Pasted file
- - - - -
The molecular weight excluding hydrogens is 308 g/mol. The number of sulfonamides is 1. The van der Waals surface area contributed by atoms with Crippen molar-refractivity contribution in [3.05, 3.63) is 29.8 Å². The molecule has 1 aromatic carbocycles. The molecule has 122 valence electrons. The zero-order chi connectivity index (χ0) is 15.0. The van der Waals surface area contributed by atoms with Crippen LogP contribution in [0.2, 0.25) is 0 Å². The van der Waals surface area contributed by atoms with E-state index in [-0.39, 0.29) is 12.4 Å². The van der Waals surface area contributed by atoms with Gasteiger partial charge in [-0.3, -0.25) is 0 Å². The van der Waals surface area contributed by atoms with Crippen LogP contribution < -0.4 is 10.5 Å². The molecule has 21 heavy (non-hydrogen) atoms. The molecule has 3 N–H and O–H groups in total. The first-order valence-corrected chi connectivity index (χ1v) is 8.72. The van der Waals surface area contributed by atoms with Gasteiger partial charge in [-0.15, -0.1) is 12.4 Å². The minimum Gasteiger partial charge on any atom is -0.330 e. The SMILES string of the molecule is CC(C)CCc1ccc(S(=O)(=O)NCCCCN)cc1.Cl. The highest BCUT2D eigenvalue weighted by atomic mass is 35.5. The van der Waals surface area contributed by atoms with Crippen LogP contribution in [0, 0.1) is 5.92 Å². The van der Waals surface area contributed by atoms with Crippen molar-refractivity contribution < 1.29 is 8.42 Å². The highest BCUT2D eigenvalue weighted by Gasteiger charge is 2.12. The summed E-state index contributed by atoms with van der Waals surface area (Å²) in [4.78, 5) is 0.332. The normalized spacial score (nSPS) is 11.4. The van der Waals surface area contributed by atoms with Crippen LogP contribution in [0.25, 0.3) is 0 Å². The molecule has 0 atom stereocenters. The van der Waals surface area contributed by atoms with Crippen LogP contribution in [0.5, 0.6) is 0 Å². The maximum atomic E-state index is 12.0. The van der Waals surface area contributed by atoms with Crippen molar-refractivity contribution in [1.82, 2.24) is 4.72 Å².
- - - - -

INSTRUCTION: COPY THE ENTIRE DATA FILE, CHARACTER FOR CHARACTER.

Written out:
The molecular weight excluding hydrogens is 308 g/mol. The number of sulfonamides is 1. The van der Waals surface area contributed by atoms with Crippen molar-refractivity contribution in [3.05, 3.63) is 29.8 Å². The molecule has 1 aromatic carbocycles. The molecule has 122 valence electrons. The zero-order chi connectivity index (χ0) is 15.0. The van der Waals surface area contributed by atoms with Crippen LogP contribution in [0.2, 0.25) is 0 Å². The van der Waals surface area contributed by atoms with E-state index in [-0.39, 0.29) is 12.4 Å². The van der Waals surface area contributed by atoms with Gasteiger partial charge in [-0.3, -0.25) is 0 Å². The van der Waals surface area contributed by atoms with Crippen LogP contribution < -0.4 is 10.5 Å². The molecule has 21 heavy (non-hydrogen) atoms. The molecule has 3 N–H and O–H groups in total. The first-order valence-corrected chi connectivity index (χ1v) is 8.72. The van der Waals surface area contributed by atoms with Gasteiger partial charge in [-0.15, -0.1) is 12.4 Å². The minimum Gasteiger partial charge on any atom is -0.330 e. The SMILES string of the molecule is CC(C)CCc1ccc(S(=O)(=O)NCCCCN)cc1.Cl. The highest BCUT2D eigenvalue weighted by atomic mass is 35.5. The van der Waals surface area contributed by atoms with Crippen LogP contribution in [0, 0.1) is 5.92 Å². The van der Waals surface area contributed by atoms with Crippen molar-refractivity contribution < 1.29 is 8.42 Å². The highest BCUT2D eigenvalue weighted by Gasteiger charge is 2.12. The summed E-state index contributed by atoms with van der Waals surface area (Å²) in [4.78, 5) is 0.332. The normalized spacial score (nSPS) is 11.4. The van der Waals surface area contributed by atoms with Crippen LogP contribution in [0.25, 0.3) is 0 Å². The molecule has 0 atom stereocenters. The van der Waals surface area contributed by atoms with Crippen LogP contribution in [0.5, 0.6) is 0 Å². The maximum atomic E-state index is 12.0. The van der Waals surface area contributed by atoms with Crippen molar-refractivity contribution in [1.82, 2.24) is 4.72 Å².